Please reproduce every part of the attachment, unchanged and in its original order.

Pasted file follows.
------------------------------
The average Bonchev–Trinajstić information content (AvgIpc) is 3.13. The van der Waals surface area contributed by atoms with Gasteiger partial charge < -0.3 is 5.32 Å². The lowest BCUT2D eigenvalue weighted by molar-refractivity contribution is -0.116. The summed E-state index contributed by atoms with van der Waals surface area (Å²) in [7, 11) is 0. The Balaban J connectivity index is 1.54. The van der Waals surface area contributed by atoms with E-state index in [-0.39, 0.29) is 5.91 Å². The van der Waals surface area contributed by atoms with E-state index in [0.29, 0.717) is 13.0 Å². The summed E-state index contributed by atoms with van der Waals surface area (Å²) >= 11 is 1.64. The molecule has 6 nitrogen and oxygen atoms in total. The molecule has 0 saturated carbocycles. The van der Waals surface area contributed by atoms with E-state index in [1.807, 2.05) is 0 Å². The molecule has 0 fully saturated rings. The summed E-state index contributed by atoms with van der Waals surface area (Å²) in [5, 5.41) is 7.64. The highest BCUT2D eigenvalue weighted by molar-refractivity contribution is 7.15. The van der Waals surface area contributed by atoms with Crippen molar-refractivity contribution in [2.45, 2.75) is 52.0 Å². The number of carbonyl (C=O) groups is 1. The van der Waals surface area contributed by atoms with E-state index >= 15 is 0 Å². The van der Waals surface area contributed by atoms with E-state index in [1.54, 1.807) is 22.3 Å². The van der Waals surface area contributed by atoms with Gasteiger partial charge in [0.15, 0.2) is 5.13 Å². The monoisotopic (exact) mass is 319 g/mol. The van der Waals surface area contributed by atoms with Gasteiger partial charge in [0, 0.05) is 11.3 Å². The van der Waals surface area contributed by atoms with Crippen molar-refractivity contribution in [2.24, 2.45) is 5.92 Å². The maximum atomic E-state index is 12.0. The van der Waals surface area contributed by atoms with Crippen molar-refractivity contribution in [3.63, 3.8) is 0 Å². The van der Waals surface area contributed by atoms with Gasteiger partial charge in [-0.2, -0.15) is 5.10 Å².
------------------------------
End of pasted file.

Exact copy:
The average Bonchev–Trinajstić information content (AvgIpc) is 3.13. The van der Waals surface area contributed by atoms with Gasteiger partial charge < -0.3 is 5.32 Å². The lowest BCUT2D eigenvalue weighted by molar-refractivity contribution is -0.116. The summed E-state index contributed by atoms with van der Waals surface area (Å²) in [7, 11) is 0. The Balaban J connectivity index is 1.54. The van der Waals surface area contributed by atoms with E-state index in [-0.39, 0.29) is 5.91 Å². The van der Waals surface area contributed by atoms with E-state index in [0.29, 0.717) is 13.0 Å². The summed E-state index contributed by atoms with van der Waals surface area (Å²) >= 11 is 1.64. The molecule has 6 nitrogen and oxygen atoms in total. The molecule has 0 saturated carbocycles. The van der Waals surface area contributed by atoms with E-state index in [1.807, 2.05) is 0 Å². The molecule has 0 fully saturated rings. The summed E-state index contributed by atoms with van der Waals surface area (Å²) in [5, 5.41) is 7.64. The highest BCUT2D eigenvalue weighted by molar-refractivity contribution is 7.15. The van der Waals surface area contributed by atoms with Crippen molar-refractivity contribution in [2.45, 2.75) is 52.0 Å². The number of carbonyl (C=O) groups is 1. The van der Waals surface area contributed by atoms with E-state index >= 15 is 0 Å². The van der Waals surface area contributed by atoms with E-state index in [1.54, 1.807) is 22.3 Å². The van der Waals surface area contributed by atoms with Gasteiger partial charge in [0.15, 0.2) is 5.13 Å². The monoisotopic (exact) mass is 319 g/mol. The van der Waals surface area contributed by atoms with Gasteiger partial charge in [0, 0.05) is 11.3 Å². The van der Waals surface area contributed by atoms with Crippen molar-refractivity contribution in [2.24, 2.45) is 5.92 Å². The maximum atomic E-state index is 12.0. The van der Waals surface area contributed by atoms with Crippen molar-refractivity contribution in [3.63, 3.8) is 0 Å². The van der Waals surface area contributed by atoms with Gasteiger partial charge in [-0.2, -0.15) is 5.10 Å².